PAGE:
FORT WAYNE, Ind. (WANE) – Organizations across the United States are having difficulty finding people to volunteer for them.
This issue is not new. In fact, volunteerism has seen a steady decline for the past few decades. A survey from the U.S. Census Bureau and Americorps found in 2021 that 23.2% of Americans volunteered for an organization, a 7% drop from 2019.
Some non-profit organizations in Fort Wayne are seeing this trend happen where they are. Kenyon Sivels, a corps officer for the Salvation Army in Fort Wayne, said they are dealing with a decline in people volunteering for them throughout the year.
“I think when everything shut down during the pandemic, it gave people the chance to look around and see what other organizations are in the community,” Sivels said. “It allowed them to invest time in other areas of volunteer work.”
Many of the volunteers at the Salvation Army are more active with the organization during the holiday season than in any other parts of the year.
Holidays like Christmas and Easter attracts many volunteers to the Salvation Army. Sivels said he hopes more people will want to volunteer for them during other parts of the year.
Another challenge of recruiting volunteers is that some organizations have certain requirements for people to be with them. During the holidays, the Salvation Army doesn’t allow children to be by themselves while volunteering for them.
“For people who stand by the kettles ringing the bell during the holidays, that can be anyone” he said.
There are different things volunteers can do for the organization throughout the year including working in the food pantry distributing food to needy families or its Tools for School program where volunteers fill backpacks with school supplies and distribute them to community partners.
He emphasized the Salvation Army’s ongoing efforts to get its message and mission out to the public.
“Our biggest hurdle is most people only know about us during the holidays and that they don’t really think about us during other parts of the year,” he said. “We do tours for people to show them around and what our mission is. People can always call us if they are interested in volunteering for us.”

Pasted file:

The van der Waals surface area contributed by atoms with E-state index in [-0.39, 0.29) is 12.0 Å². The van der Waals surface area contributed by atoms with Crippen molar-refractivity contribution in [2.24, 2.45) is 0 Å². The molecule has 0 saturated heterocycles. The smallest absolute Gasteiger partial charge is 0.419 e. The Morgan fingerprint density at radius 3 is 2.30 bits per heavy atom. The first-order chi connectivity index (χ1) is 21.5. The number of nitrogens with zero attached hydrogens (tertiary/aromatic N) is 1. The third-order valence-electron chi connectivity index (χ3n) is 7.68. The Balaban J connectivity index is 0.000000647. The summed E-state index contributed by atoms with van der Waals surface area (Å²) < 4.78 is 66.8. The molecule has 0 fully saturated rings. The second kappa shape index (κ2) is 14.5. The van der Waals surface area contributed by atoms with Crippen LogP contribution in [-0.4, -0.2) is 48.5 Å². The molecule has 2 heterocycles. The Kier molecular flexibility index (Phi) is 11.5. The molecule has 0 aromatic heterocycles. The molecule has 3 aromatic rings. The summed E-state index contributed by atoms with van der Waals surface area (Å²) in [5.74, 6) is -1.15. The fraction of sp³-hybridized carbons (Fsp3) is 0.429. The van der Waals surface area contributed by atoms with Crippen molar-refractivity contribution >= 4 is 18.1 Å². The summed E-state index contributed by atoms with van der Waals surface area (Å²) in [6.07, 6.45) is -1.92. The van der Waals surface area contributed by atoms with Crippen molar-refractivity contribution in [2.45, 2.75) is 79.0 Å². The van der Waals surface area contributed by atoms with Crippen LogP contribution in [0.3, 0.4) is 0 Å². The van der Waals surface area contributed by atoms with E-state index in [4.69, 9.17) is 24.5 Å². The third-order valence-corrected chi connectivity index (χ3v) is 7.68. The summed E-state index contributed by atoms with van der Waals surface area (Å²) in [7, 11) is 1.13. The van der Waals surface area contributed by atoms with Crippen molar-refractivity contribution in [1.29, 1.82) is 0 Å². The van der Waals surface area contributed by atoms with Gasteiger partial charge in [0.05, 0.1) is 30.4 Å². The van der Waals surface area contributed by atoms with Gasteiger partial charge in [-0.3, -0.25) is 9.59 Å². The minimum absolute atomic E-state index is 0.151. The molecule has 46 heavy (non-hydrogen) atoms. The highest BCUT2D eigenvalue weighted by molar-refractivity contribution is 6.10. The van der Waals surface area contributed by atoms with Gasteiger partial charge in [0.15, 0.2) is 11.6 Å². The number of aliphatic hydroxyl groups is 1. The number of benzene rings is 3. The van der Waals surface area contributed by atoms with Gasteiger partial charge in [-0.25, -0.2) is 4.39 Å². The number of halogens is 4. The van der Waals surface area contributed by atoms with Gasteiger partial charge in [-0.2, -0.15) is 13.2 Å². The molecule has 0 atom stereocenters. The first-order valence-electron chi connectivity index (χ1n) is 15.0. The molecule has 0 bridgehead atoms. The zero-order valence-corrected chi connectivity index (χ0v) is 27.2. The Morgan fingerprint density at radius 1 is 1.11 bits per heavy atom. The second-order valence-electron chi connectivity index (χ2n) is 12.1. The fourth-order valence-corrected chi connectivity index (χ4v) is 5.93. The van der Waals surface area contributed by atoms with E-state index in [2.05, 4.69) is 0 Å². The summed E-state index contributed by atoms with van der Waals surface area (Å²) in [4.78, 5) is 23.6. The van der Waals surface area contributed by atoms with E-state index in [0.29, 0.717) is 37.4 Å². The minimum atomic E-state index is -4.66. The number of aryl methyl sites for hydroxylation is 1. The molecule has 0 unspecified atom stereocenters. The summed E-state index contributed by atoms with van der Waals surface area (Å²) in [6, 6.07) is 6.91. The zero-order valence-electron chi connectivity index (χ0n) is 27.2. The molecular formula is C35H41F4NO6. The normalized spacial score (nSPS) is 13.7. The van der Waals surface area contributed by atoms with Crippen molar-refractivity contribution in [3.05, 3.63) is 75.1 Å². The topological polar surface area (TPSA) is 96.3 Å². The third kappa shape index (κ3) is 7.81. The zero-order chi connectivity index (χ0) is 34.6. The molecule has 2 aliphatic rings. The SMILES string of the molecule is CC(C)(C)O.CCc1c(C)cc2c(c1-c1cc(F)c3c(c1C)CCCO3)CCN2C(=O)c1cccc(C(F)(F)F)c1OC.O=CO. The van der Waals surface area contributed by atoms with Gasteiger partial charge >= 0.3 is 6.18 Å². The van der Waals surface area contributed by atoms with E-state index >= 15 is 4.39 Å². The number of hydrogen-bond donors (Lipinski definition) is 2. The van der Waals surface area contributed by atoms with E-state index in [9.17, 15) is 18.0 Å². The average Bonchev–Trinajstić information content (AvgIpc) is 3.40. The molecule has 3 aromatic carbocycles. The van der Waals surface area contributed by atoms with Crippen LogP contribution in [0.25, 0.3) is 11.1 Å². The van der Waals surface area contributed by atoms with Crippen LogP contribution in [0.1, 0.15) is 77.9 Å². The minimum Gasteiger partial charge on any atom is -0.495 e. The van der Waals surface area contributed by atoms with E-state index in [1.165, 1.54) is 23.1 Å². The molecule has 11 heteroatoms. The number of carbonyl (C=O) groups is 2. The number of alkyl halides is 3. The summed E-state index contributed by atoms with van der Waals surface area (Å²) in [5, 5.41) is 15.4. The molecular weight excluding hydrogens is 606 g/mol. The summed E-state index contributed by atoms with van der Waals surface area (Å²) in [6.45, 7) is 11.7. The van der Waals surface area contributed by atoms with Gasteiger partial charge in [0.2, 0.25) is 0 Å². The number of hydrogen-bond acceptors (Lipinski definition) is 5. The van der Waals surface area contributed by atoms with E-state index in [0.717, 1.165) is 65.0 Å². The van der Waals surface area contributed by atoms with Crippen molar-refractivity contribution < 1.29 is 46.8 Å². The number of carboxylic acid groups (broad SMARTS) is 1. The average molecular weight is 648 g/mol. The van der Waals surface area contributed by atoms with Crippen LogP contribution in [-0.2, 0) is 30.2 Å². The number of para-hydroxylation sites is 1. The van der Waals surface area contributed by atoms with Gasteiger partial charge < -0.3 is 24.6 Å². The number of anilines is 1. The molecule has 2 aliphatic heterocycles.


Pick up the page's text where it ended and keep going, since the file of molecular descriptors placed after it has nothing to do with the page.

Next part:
Another non-profit struggling to find volunteers is NeighborLink, who has volunteers go out and help people in the community who are in need with things like yard work or snow removal.
Eric Wood, NeighborLink’s Executive Director, said he is quite aware of the decline of volunteerism and he hopes to address the need by reclaiming the idea of being human rather than just people volunteering once and they’re done.
“I think the pandemic revealed this a lot. People siloed and became more individually focused,” Wood said.
NeighborLink has gone across Fort Wayne and hosting events such as neighbor week, to bring attention to what they do. He said there hasn’t been much turnout at many of its events and they also do videography and social media campaigns to promote themselves and recruit new volunteers.
“We’ve got to be willing to bring people with us and see and serve people on a regular basis,” he added. “Hosting events may show and highlight us, but what about the longer term.”
The organization has worked with students at the Amp Lab at Electric Works to go door-to-door talking to people in the surrounding neighborhoods about NeighborLink and what they offer.
The decline of volunteerism can be pointed to a larger issues in society which is the decline of doing things collectively and an emphasis more on individualism.
Wood believes our society has gone from physical interactions to digital interactions through media and what we often see is people crying out for wanting a sense of community.
“I think there is a disconnect with people in our neighborhoods. The idea of loving your community and knowing your neighbors has transformed into expressing your thoughts online,” he said.
To help people in communities get to interact with each other, NeighborLink will host block parties to help neighbors get to know each other.
“We hosted one block party where the neighbors on the street haven’t been together at once in 25 years. We’re so polarized and isolated by different ideas, we’ve given up collective responsibility and instead have gone to pastors and politicians to solve our problems,” he said. “People can participate in our Camp NeighborLink program where people can serve their community and recruit people to our organization by going to churches and businesses.”